Among the many qualities that endear Rob Ford to the voters of Toronto is his bluntness. That’s as good a word as any to describe a politician who in 2007 said that cyclists who got killed on the city’s roadways had no one to blame but themselves (roads are for cars) or who a year later said that “those Oriental people work like dogs… I’m telling you, the Oriental people, they’re slowly taking over.”
A long-serving member of the Toronto City Council representing the posh Etobicoke suburb where he grew up, the conservative-populist Ford proved that disregard for political correctness can be a political plus. In 2010 he was easily elected Mayor on a tax-cutting, waste-slashing platform. Even revelations during the campaign of his arrest by Florida police in 1999 for erratic driving with marijuana about his person did nothing to dent his popularity.
But if Torontonians imagined Mr Ford, 44, might tone himself down once in the city’s highest office, they were apparently mistaken. And now it seems the Teflon may now be peeling away from Mr Ford, as a scandal on the scale of which not even the Mayor has weathered before looms over him.
Ten days ago the Toronto Star and the gossip website Gawker reported having seen a homemade video of him deploying a homophobic slur to describe the new leader of the opposition Liberal Party, Justin Trudeau. And something else: the tape showed him at the same time purportedly drawing on a crack cocaine pipe. Reporters are not his favourite breed because they have deemed this worth pursuing.
Mr Ford has called the allegations “ridiculous”. Last Friday, he declared: “I do not use crack cocaine, nor am I an addict of crack cocaine.” The tape, by extension, either doesn’t exist or is a fake. Happily for him, it has yet to resurface and no one apart from those two organisations has seen it. Everything else, however, is bad news for him. On Monday both his press spokesmen resigned abruptly, leaving without even a farewell. On Thursday last week, his chief of staff also walked, though it seems that he was fired.
For a while there was a faintly comic feel to the story. Satirical news programmes south of the border in the US not accustomed to being entertained by things Canadian plunged in. Rather boringly, however, Mr Ford appeared to have taken the decision just to weather it out. But by today, things were turning a good deal darker amid reports that quoted aides close to Mr Ford suggesting a link between the tape and the murder of a man two months ago.
Mr Ford’s fired chief of staff, Mark Towhey, had gone to the police one day after the story first broke to report a tip-off he had received from another man in the Mayor’s inner circle, David Price. Mr Price, who seemingly manages day-to-day logistics for Mr Ford, had told him he might know the address where the video in question was being kept and asked if he should attempt to retrieve it.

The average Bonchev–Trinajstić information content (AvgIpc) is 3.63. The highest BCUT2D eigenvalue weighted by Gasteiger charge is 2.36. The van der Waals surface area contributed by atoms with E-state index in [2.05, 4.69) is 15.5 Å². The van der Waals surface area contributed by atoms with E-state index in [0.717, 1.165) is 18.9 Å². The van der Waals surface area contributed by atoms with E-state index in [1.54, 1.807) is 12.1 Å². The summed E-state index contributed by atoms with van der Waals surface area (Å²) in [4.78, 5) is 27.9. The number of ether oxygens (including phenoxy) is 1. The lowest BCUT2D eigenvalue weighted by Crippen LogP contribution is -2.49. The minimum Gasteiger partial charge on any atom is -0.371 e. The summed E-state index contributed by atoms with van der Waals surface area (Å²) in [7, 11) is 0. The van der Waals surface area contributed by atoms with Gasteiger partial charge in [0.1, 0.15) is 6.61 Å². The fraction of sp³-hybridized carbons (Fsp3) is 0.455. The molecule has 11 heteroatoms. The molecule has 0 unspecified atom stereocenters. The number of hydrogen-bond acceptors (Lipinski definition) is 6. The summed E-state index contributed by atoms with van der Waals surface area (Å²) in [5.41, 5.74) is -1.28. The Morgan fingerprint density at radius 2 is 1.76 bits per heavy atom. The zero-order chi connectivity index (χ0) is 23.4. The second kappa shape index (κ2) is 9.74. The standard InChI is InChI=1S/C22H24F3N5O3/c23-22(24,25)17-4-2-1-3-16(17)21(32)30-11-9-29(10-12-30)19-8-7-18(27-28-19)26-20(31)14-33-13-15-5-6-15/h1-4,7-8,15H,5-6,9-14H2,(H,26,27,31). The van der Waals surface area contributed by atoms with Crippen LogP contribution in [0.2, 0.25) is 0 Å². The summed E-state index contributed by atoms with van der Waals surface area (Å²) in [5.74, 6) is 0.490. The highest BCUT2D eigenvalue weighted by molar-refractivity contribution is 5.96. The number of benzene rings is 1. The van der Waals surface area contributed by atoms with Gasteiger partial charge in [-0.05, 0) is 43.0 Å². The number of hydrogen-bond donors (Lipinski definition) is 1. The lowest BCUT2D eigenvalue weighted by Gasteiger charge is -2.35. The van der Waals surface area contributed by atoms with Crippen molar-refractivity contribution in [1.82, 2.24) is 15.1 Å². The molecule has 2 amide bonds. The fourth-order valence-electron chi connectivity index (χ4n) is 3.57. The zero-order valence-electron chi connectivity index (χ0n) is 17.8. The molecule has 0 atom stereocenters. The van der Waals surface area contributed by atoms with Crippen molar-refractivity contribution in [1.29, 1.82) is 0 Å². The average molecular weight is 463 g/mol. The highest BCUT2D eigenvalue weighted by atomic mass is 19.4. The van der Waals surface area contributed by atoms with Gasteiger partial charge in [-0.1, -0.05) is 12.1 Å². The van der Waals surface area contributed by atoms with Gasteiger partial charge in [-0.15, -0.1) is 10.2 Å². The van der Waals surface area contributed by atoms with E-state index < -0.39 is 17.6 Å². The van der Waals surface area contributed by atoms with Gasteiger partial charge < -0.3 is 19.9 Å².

Mr Towhey was reportedly appalled, exclaiming to Mr Price: “We’re not getting the ****ing thing”. But Mr Price had more, it seems. Gawker and the Star had also published a picture of Ford smiling in the middle of a small group of men, one of whom had been gunned down on a Toronto street at the end of March. Mr Price suggested the video tape might at one time have belonged to the man and that he had been murdered because of what it contained. Confronted with these new revelations, Mr Ford said merely, “Ask my staff”.
The Canadian media is, unsursprisingly, now taking a second look at Mr Ford. His father founded a labels company and was a member of the Ontario legislature. His elder brother, Doug Ford, is on the City Council. But a long investigative report published this week by The Globe and Mail newspaper suggests drugs and the Fords were not exactly strangers. Citing unnamed sources, the paper alleges that Doug Ford was for some years in his youth “a go-to dealer of hash” in Etibicoke. “What has emerged is a portrait of a family once deeply immersed in the illegal drug scene,” it said. “All three of the Mayor’s older siblings – brother Randy, 51, and sister Kathy, 52, as well as Doug, 48 – reportedly had ties to drug traffickers.”
A lawyer for Doug Ford is also quoted, denying the thrust of the piece. “Your references to unnamed alleged sources of information represent the height of irresponsible and unprofessional journalism given the gravely serious and specious allegations of substantial criminal conduct,” Gavin Tighe complained.
All bets will be off for Mayor Ford of course should the video suddenly show up. The main threat in that regards appears to be Gawker, which began a campaign to raise from its readers the $200,000 that the owners of the tape – drug dealers themselves – originally asked for it. On Monday, Gawker said it had obtained all the necessary pledges but had lost touch with the dealers.
In 2010, the voters in the Toronto suburbs had grown tired of then left-Green Mayor David Miller, who, to them, seemed elitist and more interested in bike lanes than anything else. They responded to Mr Ford precisely because of his rough edges and a poll released this week showed that his support – though probably not enough to win him re-election next year – has not been dented one bit by the crack cocaine commotion.
Should the video surface, of course, and seem to bear out what Gawker and the Star are claiming, that benefit-of-the-doubt sympathy will surely implode.